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Open-air Burning Bylaw

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Boats to Budgets

Buck Lake Boat Ramp

The redevelopment of the Buck Lake boat ramp was discussed at the September public services meeting. 

The Public Services department would like to start making detailed plans for the project but wanted clarity on whether the Committee thought the ramp should be at its current location off of Perth Road at the bridge or whether the Township should again try to purchase the old Schofield camp for a new public access point.  The committee gave direction that the ramp should be replaced at the current location and to not proceed with the Schofield property.

2021 Budget

We are entering the 2021 budget preparation season. The budget will be about thirty million dollars. Usually Council would pass the 2021 budget before 2020 ends, but delays caused by COVID have pushed the projected passage date into early January 2021.

For the past few years Council has had a policy of increasing the budget approximately 2% a year.  These increases have maintained very sound Township finances and allowed for the expansion of programs as our population has increased.

Council seems inclined to provide this direction to staff again: develop a draft budget with a 2% increase.  The first staff proposal for capital works will be coming to Council in November. Now is the time to start making comments on what should be included or removed from next year’s budget or general comments on how the Township raises and spends money.

After the full draft budget is presented to Council on December 1 there will be a special meeting for public deputations on next year’s budget: tentatively scheduled for December 8, 2020.

Community Safety Zones

A proposal will be coming to Council to create “Community Safety Zones” on roads adjacent to St. Patrick, Harrowsmith, Prince Charles and Loughborough public Schools and Sydenham High school.  Fines will be doubled for violations in these zones. 

While this is a good idea, it will not likely have a great impact on speeding.  In Ottawa, when they put speed cameras in school zones, many of which are community safety zones, in the first two weeks of operation the cameras produced 7645 tickets for speeding with the highest speed being 89K in a 40K zone. It will be interesting to see if the presence of the cameras significantly reduces that number in a few months.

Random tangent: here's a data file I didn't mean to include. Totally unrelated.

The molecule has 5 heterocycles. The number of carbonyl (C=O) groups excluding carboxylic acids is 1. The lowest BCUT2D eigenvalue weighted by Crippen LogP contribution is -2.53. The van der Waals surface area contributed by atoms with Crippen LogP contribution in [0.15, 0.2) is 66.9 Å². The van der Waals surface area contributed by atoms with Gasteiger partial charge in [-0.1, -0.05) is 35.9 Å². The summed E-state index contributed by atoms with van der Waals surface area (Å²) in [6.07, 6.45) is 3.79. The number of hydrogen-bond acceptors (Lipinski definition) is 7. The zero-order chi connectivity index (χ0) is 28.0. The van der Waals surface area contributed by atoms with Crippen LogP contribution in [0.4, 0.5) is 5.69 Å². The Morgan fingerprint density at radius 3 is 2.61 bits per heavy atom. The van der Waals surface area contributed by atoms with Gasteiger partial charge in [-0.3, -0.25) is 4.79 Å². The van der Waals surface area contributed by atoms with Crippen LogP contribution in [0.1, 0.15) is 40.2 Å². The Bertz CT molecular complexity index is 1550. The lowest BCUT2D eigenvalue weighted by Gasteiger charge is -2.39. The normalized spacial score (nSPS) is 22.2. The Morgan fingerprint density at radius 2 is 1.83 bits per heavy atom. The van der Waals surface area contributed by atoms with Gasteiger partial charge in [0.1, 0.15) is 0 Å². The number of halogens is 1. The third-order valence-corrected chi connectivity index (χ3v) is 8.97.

If we want to control speed, an increasing Township-wide problem, we will need more than signs and fines.  Without some sort of structural change, like speed cameras, speed bumps, or other traffic calming measures, many will still speed. 

Open Air Burning Permits

At the August Council meeting the Fire Chief proposed establishing a permit system for open air burning. Click here to see the Chief’s presentation.

The problems he identified that would be reduced with open air fire permits were confusion among residents and visitors about fire ban restrictions, the open-air burning bylaw, and the hazards of open air burning.  Last year there was also an increased number of complaints about fires and an increased number of uncontrolled burns with a significant cost and danger to the Township and firefights, and very high potential costs to individual residents.

The proposal is to create and automated system to issue permits for all open air burning in the Township.  There will be an annual small cost for a permit and automated phone system to register before residents burn.

The system will allow for fast dissemination of restrictions on burning, an ability to apply different restrictions in different areas and an easy way of communicating what residents’ responsibilities are while they’re burning. 

New Garbage and Recycling Contract

After much drama and last-minute negotiations Percy Snider has a three-year contract to collect garbage and recycling for most of the Township.  In-house Township staff will collect on the other routes. The cost is $62.50 per household for garbage and $62.50 for recycling. 

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Burning permit Coming to South Frontenac?

In August the Fire Chief proposed a permitting system for open air burning South Frontenac Township. This is his presentation to Council: